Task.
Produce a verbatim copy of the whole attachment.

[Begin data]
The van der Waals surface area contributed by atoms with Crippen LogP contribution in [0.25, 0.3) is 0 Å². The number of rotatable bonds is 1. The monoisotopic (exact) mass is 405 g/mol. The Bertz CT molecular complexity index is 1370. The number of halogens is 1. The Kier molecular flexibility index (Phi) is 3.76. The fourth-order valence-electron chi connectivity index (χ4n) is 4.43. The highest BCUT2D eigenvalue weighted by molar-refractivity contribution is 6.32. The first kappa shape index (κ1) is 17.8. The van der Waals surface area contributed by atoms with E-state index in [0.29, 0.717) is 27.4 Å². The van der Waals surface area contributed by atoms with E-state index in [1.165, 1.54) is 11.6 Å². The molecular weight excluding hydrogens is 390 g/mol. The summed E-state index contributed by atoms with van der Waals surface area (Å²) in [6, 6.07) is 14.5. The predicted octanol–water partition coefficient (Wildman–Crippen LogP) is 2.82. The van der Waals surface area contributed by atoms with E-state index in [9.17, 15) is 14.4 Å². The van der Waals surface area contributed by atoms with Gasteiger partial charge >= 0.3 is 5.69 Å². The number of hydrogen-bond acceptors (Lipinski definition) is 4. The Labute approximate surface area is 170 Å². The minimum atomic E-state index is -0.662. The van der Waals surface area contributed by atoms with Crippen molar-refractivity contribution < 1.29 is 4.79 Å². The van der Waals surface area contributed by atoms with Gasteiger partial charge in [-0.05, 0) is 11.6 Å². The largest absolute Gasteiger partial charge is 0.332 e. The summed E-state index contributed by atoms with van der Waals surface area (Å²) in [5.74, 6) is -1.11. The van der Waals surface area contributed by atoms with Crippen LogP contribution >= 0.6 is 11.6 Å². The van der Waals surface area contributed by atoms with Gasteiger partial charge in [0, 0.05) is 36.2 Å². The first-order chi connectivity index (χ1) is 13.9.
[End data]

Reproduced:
The van der Waals surface area contributed by atoms with Crippen LogP contribution in [0.25, 0.3) is 0 Å². The number of rotatable bonds is 1. The monoisotopic (exact) mass is 405 g/mol. The Bertz CT molecular complexity index is 1370. The number of halogens is 1. The Kier molecular flexibility index (Phi) is 3.76. The fourth-order valence-electron chi connectivity index (χ4n) is 4.43. The highest BCUT2D eigenvalue weighted by molar-refractivity contribution is 6.32. The first kappa shape index (κ1) is 17.8. The van der Waals surface area contributed by atoms with E-state index in [0.29, 0.717) is 27.4 Å². The van der Waals surface area contributed by atoms with E-state index in [1.165, 1.54) is 11.6 Å². The molecular weight excluding hydrogens is 390 g/mol. The summed E-state index contributed by atoms with van der Waals surface area (Å²) in [6, 6.07) is 14.5. The predicted octanol–water partition coefficient (Wildman–Crippen LogP) is 2.82. The van der Waals surface area contributed by atoms with E-state index in [9.17, 15) is 14.4 Å². The van der Waals surface area contributed by atoms with Gasteiger partial charge >= 0.3 is 5.69 Å². The number of hydrogen-bond acceptors (Lipinski definition) is 4. The Labute approximate surface area is 170 Å². The minimum atomic E-state index is -0.662. The van der Waals surface area contributed by atoms with Crippen molar-refractivity contribution < 1.29 is 4.79 Å². The van der Waals surface area contributed by atoms with Gasteiger partial charge in [-0.05, 0) is 11.6 Å². The largest absolute Gasteiger partial charge is 0.332 e. The summed E-state index contributed by atoms with van der Waals surface area (Å²) in [5.74, 6) is -1.11. The van der Waals surface area contributed by atoms with Crippen LogP contribution >= 0.6 is 11.6 Å². The van der Waals surface area contributed by atoms with Gasteiger partial charge in [0, 0.05) is 36.2 Å². The first-order chi connectivity index (χ1) is 13.9.